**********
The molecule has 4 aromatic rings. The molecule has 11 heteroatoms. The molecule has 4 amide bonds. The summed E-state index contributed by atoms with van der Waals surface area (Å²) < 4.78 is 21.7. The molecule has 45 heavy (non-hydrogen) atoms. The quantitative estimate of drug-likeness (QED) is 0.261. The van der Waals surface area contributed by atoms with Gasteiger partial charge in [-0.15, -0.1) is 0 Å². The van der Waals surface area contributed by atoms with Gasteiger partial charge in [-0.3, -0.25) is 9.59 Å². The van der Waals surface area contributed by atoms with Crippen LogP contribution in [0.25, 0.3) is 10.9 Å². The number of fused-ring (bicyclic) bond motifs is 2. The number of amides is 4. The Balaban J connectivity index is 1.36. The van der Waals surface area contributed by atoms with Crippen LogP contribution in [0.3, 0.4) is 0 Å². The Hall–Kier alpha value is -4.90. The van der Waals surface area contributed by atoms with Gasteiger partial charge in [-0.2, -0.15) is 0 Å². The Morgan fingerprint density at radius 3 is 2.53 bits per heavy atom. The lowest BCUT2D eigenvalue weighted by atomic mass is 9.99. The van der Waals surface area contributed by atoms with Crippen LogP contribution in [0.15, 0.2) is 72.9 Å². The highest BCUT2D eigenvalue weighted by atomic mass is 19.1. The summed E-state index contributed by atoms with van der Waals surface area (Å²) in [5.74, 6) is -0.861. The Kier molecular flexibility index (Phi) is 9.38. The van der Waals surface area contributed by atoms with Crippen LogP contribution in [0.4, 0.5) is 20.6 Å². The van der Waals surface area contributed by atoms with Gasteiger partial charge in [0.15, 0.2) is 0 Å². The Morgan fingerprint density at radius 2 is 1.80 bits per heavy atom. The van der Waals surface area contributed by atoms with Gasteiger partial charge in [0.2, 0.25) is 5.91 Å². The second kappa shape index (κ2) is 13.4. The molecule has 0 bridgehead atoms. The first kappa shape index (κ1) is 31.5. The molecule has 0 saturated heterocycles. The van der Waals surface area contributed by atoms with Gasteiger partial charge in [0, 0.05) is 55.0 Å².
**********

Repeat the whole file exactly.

The molecule has 4 aromatic rings. The molecule has 11 heteroatoms. The molecule has 4 amide bonds. The summed E-state index contributed by atoms with van der Waals surface area (Å²) < 4.78 is 21.7. The molecule has 45 heavy (non-hydrogen) atoms. The quantitative estimate of drug-likeness (QED) is 0.261. The van der Waals surface area contributed by atoms with Gasteiger partial charge in [-0.15, -0.1) is 0 Å². The van der Waals surface area contributed by atoms with Gasteiger partial charge in [-0.3, -0.25) is 9.59 Å². The van der Waals surface area contributed by atoms with Crippen LogP contribution in [0.25, 0.3) is 10.9 Å². The number of fused-ring (bicyclic) bond motifs is 2. The number of amides is 4. The Balaban J connectivity index is 1.36. The van der Waals surface area contributed by atoms with Crippen LogP contribution in [0.3, 0.4) is 0 Å². The Hall–Kier alpha value is -4.90. The van der Waals surface area contributed by atoms with Gasteiger partial charge in [-0.2, -0.15) is 0 Å². The Morgan fingerprint density at radius 3 is 2.53 bits per heavy atom. The lowest BCUT2D eigenvalue weighted by atomic mass is 9.99. The van der Waals surface area contributed by atoms with Crippen LogP contribution in [0.15, 0.2) is 72.9 Å². The highest BCUT2D eigenvalue weighted by atomic mass is 19.1. The summed E-state index contributed by atoms with van der Waals surface area (Å²) in [5.74, 6) is -0.861. The Kier molecular flexibility index (Phi) is 9.38. The van der Waals surface area contributed by atoms with Crippen LogP contribution in [0.4, 0.5) is 20.6 Å². The van der Waals surface area contributed by atoms with Gasteiger partial charge in [0.15, 0.2) is 0 Å². The Morgan fingerprint density at radius 2 is 1.80 bits per heavy atom. The van der Waals surface area contributed by atoms with Gasteiger partial charge in [0.2, 0.25) is 5.91 Å². The second kappa shape index (κ2) is 13.4. The molecule has 0 bridgehead atoms. The first kappa shape index (κ1) is 31.5. The molecule has 0 saturated heterocycles. The van der Waals surface area contributed by atoms with Gasteiger partial charge in [0, 0.05) is 55.0 Å².